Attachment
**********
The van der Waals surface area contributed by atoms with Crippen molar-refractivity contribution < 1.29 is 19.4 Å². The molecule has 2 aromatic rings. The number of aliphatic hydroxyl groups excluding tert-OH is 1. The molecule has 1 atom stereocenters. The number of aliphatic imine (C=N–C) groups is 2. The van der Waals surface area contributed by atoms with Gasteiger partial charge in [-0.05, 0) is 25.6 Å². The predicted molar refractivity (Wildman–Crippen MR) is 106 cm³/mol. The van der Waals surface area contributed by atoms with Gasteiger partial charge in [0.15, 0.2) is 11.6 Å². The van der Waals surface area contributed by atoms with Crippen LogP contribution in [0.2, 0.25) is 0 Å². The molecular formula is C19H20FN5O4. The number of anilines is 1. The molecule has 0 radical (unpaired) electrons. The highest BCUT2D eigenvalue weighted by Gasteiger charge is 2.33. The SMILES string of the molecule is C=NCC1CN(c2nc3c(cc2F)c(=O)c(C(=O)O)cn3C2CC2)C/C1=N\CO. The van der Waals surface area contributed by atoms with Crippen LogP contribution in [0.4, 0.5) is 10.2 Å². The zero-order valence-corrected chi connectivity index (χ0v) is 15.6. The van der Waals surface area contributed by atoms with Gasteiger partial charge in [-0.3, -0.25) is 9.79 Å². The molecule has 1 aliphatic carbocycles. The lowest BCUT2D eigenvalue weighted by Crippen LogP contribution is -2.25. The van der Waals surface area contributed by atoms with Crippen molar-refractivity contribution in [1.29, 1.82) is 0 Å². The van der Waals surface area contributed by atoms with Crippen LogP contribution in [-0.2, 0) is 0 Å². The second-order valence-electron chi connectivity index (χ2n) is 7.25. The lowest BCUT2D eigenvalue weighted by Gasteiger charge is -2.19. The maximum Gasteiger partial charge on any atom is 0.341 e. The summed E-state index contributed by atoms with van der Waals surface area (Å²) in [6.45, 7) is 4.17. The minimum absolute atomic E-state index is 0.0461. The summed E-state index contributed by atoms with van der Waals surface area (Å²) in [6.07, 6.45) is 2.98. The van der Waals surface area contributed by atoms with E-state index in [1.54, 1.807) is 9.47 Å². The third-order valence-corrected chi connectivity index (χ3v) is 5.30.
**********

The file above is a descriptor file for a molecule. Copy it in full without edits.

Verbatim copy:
The van der Waals surface area contributed by atoms with Crippen molar-refractivity contribution < 1.29 is 19.4 Å². The molecule has 2 aromatic rings. The number of aliphatic hydroxyl groups excluding tert-OH is 1. The molecule has 1 atom stereocenters. The number of aliphatic imine (C=N–C) groups is 2. The van der Waals surface area contributed by atoms with Gasteiger partial charge in [-0.05, 0) is 25.6 Å². The predicted molar refractivity (Wildman–Crippen MR) is 106 cm³/mol. The van der Waals surface area contributed by atoms with Gasteiger partial charge in [0.15, 0.2) is 11.6 Å². The van der Waals surface area contributed by atoms with Crippen LogP contribution in [0.2, 0.25) is 0 Å². The molecular formula is C19H20FN5O4. The number of anilines is 1. The molecule has 0 radical (unpaired) electrons. The highest BCUT2D eigenvalue weighted by Gasteiger charge is 2.33. The SMILES string of the molecule is C=NCC1CN(c2nc3c(cc2F)c(=O)c(C(=O)O)cn3C2CC2)C/C1=N\CO. The van der Waals surface area contributed by atoms with Crippen LogP contribution in [0.4, 0.5) is 10.2 Å². The zero-order valence-corrected chi connectivity index (χ0v) is 15.6. The van der Waals surface area contributed by atoms with Gasteiger partial charge in [-0.3, -0.25) is 9.79 Å². The molecule has 1 aliphatic carbocycles. The lowest BCUT2D eigenvalue weighted by Crippen LogP contribution is -2.25. The van der Waals surface area contributed by atoms with Crippen molar-refractivity contribution in [1.29, 1.82) is 0 Å². The van der Waals surface area contributed by atoms with Crippen LogP contribution in [-0.2, 0) is 0 Å². The second-order valence-electron chi connectivity index (χ2n) is 7.25. The lowest BCUT2D eigenvalue weighted by Gasteiger charge is -2.19. The maximum Gasteiger partial charge on any atom is 0.341 e. The summed E-state index contributed by atoms with van der Waals surface area (Å²) in [6.45, 7) is 4.17. The minimum absolute atomic E-state index is 0.0461. The summed E-state index contributed by atoms with van der Waals surface area (Å²) in [6.07, 6.45) is 2.98. The van der Waals surface area contributed by atoms with E-state index in [1.54, 1.807) is 9.47 Å². The third-order valence-corrected chi connectivity index (χ3v) is 5.30.